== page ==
Spike Lee Unveils His Most Lovable Film to Date

In `Crooklyn,' the camera swoops into every nook of the characters' lives

SOME artists feel a constant obligation to top themselves, making each enterprise more ambitious than the last. But others take a more sensible approach. As he was finishing the epic ``Malcolm X'' a couple of years ago, Spike Lee let it be known that his next picture would have a very different tone. It would be smaller and more intimate, he said - a personal project with a close-to-home feel.

He kept his word. ``Crooklyn'' is the warmest, most engaging movie of Lee's ever-fascinating career, exploring the rewards and challenges of family life with a good-humored casualness he's never shown before. It's not his best movie - a label still reserved for ``Do the Right Thing,'' his 1989 masterpiece - but it's certainly the most lovable, revealing unexpected new depths in Lee's artistic personality.

The story focuses on the Carmichaels, an African-American family doing its best to live a contented life in a modest Brooklyn brownstone during the 1970s. Carolyn is the hard-pressed mother with five energetic children to handle. Woody is the out-of-work father, a musician whose artistic ideals get in the way of practical matters such as earning a living for his household.

Among the kids, the most irresistible is 10-year-old Troy, who uses her status as the only girl to coax as much special treatment as possible from her sometimes exasperated parents. She's clearly the princess of this little kingdom, and while the movie starts as a tale about all the Carmichaels, it soon makes Troy the central character of its loosely knit narrative - showing her to be as imperfect as she is adorable, prone to such unprincess-like behavior as fighting, nagging, and even shoplifting just for the naughty thrill.

Although most of ``Crooklyn'' is an affectionate look at the Carmichaels in their everyday Brooklyn surroundings, the centerpiece of the movie is a visit to a Southern branch of the family, which takes Troy in when financial hardships break her household apart. Here she copes with a strait-laced aunt and a feisty cousin, learning new lessons about life and growing up a little in the process. In the film's last portion she needs every speck of maturity she's acquired, as her return to Brooklyn coincides with the serious illness of her mother. The end of the story is both bitter and sweet, yet as life-affirming as everything that's come before.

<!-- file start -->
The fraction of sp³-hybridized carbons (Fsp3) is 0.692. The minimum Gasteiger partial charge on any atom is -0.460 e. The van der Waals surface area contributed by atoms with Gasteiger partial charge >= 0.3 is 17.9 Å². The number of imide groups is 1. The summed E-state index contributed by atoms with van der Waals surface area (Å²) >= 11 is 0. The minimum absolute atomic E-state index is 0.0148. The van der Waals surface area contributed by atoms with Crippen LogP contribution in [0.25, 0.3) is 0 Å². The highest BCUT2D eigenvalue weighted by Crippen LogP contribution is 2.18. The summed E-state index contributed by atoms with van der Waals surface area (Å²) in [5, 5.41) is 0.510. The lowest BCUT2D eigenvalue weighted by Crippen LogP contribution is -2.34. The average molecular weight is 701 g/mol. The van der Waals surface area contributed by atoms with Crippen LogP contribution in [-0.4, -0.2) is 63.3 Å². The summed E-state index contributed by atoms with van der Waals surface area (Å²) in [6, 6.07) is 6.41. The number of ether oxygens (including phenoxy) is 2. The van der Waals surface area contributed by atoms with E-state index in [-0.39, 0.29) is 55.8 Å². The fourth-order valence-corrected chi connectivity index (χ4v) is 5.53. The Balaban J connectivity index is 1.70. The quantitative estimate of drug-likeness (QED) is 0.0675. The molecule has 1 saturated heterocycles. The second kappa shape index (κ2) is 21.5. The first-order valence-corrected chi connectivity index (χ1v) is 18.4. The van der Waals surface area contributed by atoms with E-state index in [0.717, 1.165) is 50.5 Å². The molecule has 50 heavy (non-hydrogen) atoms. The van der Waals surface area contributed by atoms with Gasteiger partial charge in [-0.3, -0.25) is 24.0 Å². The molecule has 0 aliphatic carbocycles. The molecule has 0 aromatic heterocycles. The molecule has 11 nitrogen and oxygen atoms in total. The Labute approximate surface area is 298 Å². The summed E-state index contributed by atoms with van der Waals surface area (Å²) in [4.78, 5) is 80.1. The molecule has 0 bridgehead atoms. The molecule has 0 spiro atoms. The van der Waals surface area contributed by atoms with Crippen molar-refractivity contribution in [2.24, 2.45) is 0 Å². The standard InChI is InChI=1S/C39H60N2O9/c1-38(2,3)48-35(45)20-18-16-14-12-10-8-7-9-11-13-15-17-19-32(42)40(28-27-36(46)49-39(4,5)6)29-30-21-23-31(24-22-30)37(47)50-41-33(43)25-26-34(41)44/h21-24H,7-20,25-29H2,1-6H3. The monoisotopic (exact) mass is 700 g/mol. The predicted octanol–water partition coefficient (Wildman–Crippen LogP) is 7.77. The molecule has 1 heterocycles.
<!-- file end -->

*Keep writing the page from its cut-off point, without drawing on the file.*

On one level, ``Crooklyn'' works as a colorful chronicle of city life, depicting things as diverse as street-side games, weirded-out neighbors, and the ways children amuse themselves when stoops and sidewalks are their only playgrounds. Avoiding stereotyped visions of inner-city strife, Lee takes special pleasure in such details as the junk foods that provide the Carmichael kids with between-meals sustenance, and the lily-white programs that dominate TV screens in their mostly black neighborhood.

On another level, the movie is an engrossing comedy-drama with uncommon degrees of insight and empathy. These qualities are embedded in the ambling screenplay written by Lee with his sister and brother, Joie Susannah Lee and Cinque Lee, who based the story on their own memories of growing up. Also commendable are the superb performances by Alfre Woodard as Mom, Delroy Lindo as Dad, Zelda Harris as Troy, and an excellent supporting cast.

On yet another level, ``Crooklyn'' is Lee's most inventively cinematic film in years, with a camera that tracks, travels, swoops, and glides into every nook of its Brooklyn surroundings and every cranny of its characters' lives. The most daring visual coup happens during the Southern portion of the story, filmed with a distorting (anamorphic) lens that's deliberately ``wrong'' from a technical standpoint but hilariously right in its ability to convey the cramped, uncomfortable feelings that settle on Troy until she sets foot in Brooklyn again. This is sure to be among the year's most controversial filmmaking maneuvers, but in my view it's a bold and bodacious success.

``Crooklyn'' is a small-scale movie even when not measured against the massive ``Malcolm X'' that preceded it. Unfolding its characters' experiences through a slender story with a meandering structure, it's best watched in a quiet mood geared to small revelations and subtle surprises. On its own intimate terms, it's one of the most winning films on family life to reach the screen in ages.

* ``Crooklyn'' has a PG-13 rating. It contains vulgar language, domestic violence, and drug use.

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